Cream Cheese, Please!

When I’m fielding questions about cheese—what to pair with, how to put together a great cheese board, which ones melt—I always try to remind people about the fresh cheeses. Fresh cheese is the simplest style with the least amount of age (hence the name). They are the bright white cheeses with no rind. They’re the highest in moisture, making them the most perishable. Mozzarella is probably the most famous.

I make a plea for fresh cheeses because, while they’re unlikely contenders for your pre-dinner cheese plate, they’re mission critical for simple, delicious recipes. Fresh cheeses are found in nearly every cuisine around the world, from queso fresco in Mexico, Central and South American, to paneer in India and Southeast Asia. Here we have an international buffet of fresh cheese choices: Italian-inspired burrata, Greek feta (a fresh cheese that is pickled in salt water), French-looking chèvre (aka fresh goat cheese). We also have what I think of as the American fresh cheese choice: good old-fashioned cream cheese.

You’d be hard pressed to find a ladies’ auxilary or church picnic cookbook that doesn’t lean heavily on cream cheese to produce crowd-pleasing dips, spreads and desserts. One of my first “grown-up” appetizers, proudly served from the toaster oven, was dried, pitted dates stuffed with cream cheese and wrapped in bacon. Cream cheese is spreadable comfort: mild, milky and meltable with a chameleon-like flavor that manages to be sweet alongside spicy or smoky pairings and tangy when used a frosting base.

Cream cheese was accidentally invented in New York in 1872, a failed attempt to reproduce the fresh French cheese Neufchâtel. While Neufchâtel is made only with milk, American dairyman William Lawrence used a combination of milk and cream and his Philadelphia cream cheese remains the gold standard today. Cream cheese is one of a few regulated cheese recipes in the U.S., meaning the USDA enforces fat and moisture standards for cheeses calling themselves “cream cheese.” Cream cheese must have at least 33% milk fat and not more than 55% moisture. 

Modern innovation has enabled cream cheese manufacturers to take what was once an extraordinarily perishable product and extend shelf life through the addition of gums that stabilize the cheese. These stabilizers also deliver cream cheese’s signature smooth, thick, spreadable texture which is not characteristic of most fresh cheese.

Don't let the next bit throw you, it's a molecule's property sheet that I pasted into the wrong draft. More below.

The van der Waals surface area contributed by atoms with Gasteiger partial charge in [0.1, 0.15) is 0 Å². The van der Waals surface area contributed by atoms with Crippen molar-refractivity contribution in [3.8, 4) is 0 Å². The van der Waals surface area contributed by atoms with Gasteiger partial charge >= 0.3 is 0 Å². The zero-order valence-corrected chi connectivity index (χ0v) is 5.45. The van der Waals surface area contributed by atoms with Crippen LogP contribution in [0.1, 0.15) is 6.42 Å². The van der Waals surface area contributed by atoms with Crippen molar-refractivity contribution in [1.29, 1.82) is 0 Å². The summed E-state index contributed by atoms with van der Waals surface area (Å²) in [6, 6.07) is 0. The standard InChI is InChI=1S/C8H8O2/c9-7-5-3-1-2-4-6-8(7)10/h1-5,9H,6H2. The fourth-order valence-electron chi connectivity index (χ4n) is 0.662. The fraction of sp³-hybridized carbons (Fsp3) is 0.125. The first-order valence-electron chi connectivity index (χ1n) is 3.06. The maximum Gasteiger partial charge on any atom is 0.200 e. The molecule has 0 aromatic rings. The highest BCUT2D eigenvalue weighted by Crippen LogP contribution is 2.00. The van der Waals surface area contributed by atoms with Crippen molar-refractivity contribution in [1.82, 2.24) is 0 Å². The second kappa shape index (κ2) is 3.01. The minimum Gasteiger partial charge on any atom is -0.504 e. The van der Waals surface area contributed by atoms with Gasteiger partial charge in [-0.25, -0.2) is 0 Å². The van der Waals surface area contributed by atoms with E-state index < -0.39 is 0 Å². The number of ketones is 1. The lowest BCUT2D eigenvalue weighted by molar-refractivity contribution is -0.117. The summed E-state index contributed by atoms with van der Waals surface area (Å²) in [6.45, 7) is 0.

Hence my delight in moving to New Orleans and discovering Creole cream cheese. Another fresh cheese local to this area, Creole cream cheese is much less like what we know cream cheese to be and much more like 19th cream cheese and traditional fresh cheese known as “farmer’s cheese.” Made of milk (without cream), Creole cream cheese relies on buttermilk to acidify, or curdle, fresh, whole fat milk, helping to transform it into a fluffy, tart, tangy fresh cheese. Creole cream cheese is typically packed with cream (meaning cream is poured over the top of the cheese once it’s packed into a container) precisely because the texture is drier and curdier than what most folks expect “cream cheese” to be. 

As lifelong consumers of Creole cream cheese know, fresh cheese can go sweet or savory. This style’s malleability is what makes it essential ingredient cheese—drizzle with olive oil, black pepper and herbs or sprinkle with honey or sugar and serve with fruit. I always talk about using spice, acidity and sweetness to cut the fat and protein of cheese, regardless of style. But this interplay is especially successful with soothing, milky, mild cream cheese. It’s why I’ll use it to stuff a jalapeno before I make artichoke cream cheese dip, and likely why it’s commonly paired with spicy-sweet condiments like pepper jelly and pikapeppa. Don’t get me wrong—the comfort calorie bomb of hot cream cheese spreads shouldn’t be dismissed, but the introduction of heat lets you enjoy the cooling relief of pure dairy sweetness.